Remember the fresh herbs of last week? They've been hidden under a blanket of snow for the past five days. No more bahn mi until summer most likely.
We get just enough snow for it to be amazing each time, for us to gawk like tourists at snowflakes—snowflakes! Actually falling! From the sky!
But after slip sliding out of my driveway, blatantly disregarding the "chains required" signs, desperate to make it to my final on Monday, I can see how it could get old. Honestly, what's the point of snow if you don't get a snow day? Frozen pipes, a yard coated in ice, snowplowed slush run through with mud—I'm glad we only get this a couple times a year.
As it is, snowy days are the perfect excuse to make cookies, break our cocktails-on-weekends-only rule, and indulge in soup and sandwiches after work. If only my family liked the soup as much as I did...
My husband hates smooth soup. (He also hates parsley, spaghetti, anything with celery in it. I say that's the weirdest thing I've ever heard. He says that because I hate shrimp and lobster, my opinion is completely invalid.)
I can see the soup thing, sort of. I don't like to eat pureed foods as a main dish. No smoothies for breakfast, puddings for snacks. But as the side to a crunchy grilled ham and cheese sandwich, I think a bit of roasted butternut squash soup and cilantro pesto is perfect.
Too bad I'm outnumbered. Tonight's tally was bowls of soup served, 3; empty bowls at the end of dinner, 1. Sigh.
W. says that if it was chunky, it would be great; I say that all that chopping would make the endeavor just not worth it. The whole point of the soup is that it's easy. He says that anything that produces smooth soup is pointless anyway. And I say something unprintable.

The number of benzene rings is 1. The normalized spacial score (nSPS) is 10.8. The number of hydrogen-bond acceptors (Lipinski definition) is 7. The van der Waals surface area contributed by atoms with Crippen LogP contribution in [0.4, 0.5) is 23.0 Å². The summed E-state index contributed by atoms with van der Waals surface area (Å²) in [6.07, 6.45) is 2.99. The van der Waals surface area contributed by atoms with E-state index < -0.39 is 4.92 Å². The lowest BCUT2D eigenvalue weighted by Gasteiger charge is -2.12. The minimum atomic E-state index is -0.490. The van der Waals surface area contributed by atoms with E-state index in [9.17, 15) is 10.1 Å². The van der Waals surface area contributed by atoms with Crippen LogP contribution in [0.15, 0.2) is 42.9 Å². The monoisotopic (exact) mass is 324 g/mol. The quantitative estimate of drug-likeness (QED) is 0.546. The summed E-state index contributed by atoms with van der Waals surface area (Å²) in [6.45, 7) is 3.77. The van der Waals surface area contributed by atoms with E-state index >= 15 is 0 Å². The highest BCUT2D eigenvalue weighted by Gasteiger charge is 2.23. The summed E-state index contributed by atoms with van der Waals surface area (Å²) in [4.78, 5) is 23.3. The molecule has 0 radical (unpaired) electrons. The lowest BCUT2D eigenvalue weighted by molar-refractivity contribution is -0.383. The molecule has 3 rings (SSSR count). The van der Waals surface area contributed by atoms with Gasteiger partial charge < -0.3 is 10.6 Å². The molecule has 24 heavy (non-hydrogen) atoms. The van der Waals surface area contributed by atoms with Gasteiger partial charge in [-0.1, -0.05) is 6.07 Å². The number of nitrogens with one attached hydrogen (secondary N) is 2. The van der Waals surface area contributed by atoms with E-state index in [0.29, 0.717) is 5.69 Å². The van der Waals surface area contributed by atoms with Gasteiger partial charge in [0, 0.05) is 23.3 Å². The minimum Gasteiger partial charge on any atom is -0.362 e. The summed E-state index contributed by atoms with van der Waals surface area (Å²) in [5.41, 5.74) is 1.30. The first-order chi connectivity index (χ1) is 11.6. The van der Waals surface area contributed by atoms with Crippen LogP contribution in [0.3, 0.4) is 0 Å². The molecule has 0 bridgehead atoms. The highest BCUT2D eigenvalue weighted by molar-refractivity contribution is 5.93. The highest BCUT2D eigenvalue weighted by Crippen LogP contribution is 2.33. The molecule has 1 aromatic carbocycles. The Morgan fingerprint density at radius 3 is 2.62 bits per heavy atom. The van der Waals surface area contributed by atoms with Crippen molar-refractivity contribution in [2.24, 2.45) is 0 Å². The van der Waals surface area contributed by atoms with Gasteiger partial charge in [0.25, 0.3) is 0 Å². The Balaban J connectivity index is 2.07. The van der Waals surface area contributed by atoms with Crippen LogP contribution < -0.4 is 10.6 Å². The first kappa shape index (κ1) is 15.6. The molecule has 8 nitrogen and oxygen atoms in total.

I'll let you judge for yourself.
Butternut squash soup
1 butternut, cut into large chunks (like into quarters)
1 apple, cored and quartered
1 onion, peeled and quartered
2 garlic cloves, peeled
Toss the veggies (EDITED TO ADD: and apple) with olive oil, salt, and pepper and roast in a 375-degree oven until dark, dark, brown on the tips. Remove peel from squash. Coarsely process veggies in the food processor. (This can be done ahead and kept in the refrigerator. This is what I did so I had an easy, quick weeknight meal on tap.)
Put puree in saucepan with equal parts chicken broth and water, enough to thin the puree to your desired consistency. Bring to a boil and simmer gently about 10 minutes to blend flavors.
I like this soup with a dab of cilantro pesto made with cilantro (stems and all), walnuts, cotija cheese, a small splash of apple cider vinegar, salt, pepper, and olive oil—all blended in the food processor until smooth. It's also good with bacon, croutons, and fried sage or a bit of curry powder.